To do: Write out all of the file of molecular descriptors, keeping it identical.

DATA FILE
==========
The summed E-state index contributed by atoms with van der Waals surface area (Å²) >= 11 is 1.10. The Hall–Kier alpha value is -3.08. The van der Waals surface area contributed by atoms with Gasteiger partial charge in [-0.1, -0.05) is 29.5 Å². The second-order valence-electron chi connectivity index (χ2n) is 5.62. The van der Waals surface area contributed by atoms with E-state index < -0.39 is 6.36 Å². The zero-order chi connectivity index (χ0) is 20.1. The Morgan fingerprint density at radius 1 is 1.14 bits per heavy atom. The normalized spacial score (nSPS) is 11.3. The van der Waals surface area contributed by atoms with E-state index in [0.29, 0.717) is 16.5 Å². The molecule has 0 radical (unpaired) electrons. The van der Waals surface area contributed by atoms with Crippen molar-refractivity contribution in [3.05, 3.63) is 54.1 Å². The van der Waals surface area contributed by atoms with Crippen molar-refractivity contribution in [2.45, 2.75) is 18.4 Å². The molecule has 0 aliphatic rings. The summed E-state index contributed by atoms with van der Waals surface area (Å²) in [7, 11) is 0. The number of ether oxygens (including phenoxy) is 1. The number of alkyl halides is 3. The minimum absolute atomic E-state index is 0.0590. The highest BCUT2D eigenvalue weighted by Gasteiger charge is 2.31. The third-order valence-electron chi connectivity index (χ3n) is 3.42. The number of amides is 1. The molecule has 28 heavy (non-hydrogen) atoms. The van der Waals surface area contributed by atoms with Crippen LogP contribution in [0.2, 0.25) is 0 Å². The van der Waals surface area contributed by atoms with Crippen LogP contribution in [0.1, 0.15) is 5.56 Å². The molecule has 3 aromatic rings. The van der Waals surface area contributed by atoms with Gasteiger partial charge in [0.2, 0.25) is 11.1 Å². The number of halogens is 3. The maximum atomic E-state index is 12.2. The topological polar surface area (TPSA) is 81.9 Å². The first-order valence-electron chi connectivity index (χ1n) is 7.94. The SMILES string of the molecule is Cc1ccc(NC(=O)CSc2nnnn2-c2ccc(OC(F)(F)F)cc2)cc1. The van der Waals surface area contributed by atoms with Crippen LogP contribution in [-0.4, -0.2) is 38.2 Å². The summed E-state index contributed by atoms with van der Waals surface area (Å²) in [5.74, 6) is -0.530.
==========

The summed E-state index contributed by atoms with van der Waals surface area (Å²) >= 11 is 1.10. The Hall–Kier alpha value is -3.08. The van der Waals surface area contributed by atoms with Gasteiger partial charge in [-0.1, -0.05) is 29.5 Å². The second-order valence-electron chi connectivity index (χ2n) is 5.62. The van der Waals surface area contributed by atoms with E-state index < -0.39 is 6.36 Å². The zero-order chi connectivity index (χ0) is 20.1. The Morgan fingerprint density at radius 1 is 1.14 bits per heavy atom. The normalized spacial score (nSPS) is 11.3. The van der Waals surface area contributed by atoms with E-state index in [0.29, 0.717) is 16.5 Å². The molecule has 0 radical (unpaired) electrons. The van der Waals surface area contributed by atoms with Crippen molar-refractivity contribution in [3.05, 3.63) is 54.1 Å². The van der Waals surface area contributed by atoms with Crippen molar-refractivity contribution in [2.45, 2.75) is 18.4 Å². The molecule has 0 aliphatic rings. The summed E-state index contributed by atoms with van der Waals surface area (Å²) in [7, 11) is 0. The number of ether oxygens (including phenoxy) is 1. The number of alkyl halides is 3. The minimum absolute atomic E-state index is 0.0590. The highest BCUT2D eigenvalue weighted by Gasteiger charge is 2.31. The third-order valence-electron chi connectivity index (χ3n) is 3.42. The number of amides is 1. The molecule has 28 heavy (non-hydrogen) atoms. The van der Waals surface area contributed by atoms with Crippen LogP contribution in [0.2, 0.25) is 0 Å². The van der Waals surface area contributed by atoms with Crippen LogP contribution in [0.1, 0.15) is 5.56 Å². The molecule has 3 aromatic rings. The van der Waals surface area contributed by atoms with Gasteiger partial charge in [0.2, 0.25) is 11.1 Å². The number of halogens is 3. The maximum atomic E-state index is 12.2. The topological polar surface area (TPSA) is 81.9 Å². The first-order valence-electron chi connectivity index (χ1n) is 7.94. The SMILES string of the molecule is Cc1ccc(NC(=O)CSc2nnnn2-c2ccc(OC(F)(F)F)cc2)cc1. The van der Waals surface area contributed by atoms with Crippen LogP contribution in [-0.4, -0.2) is 38.2 Å². The summed E-state index contributed by atoms with van der Waals surface area (Å²) in [5.74, 6) is -0.530.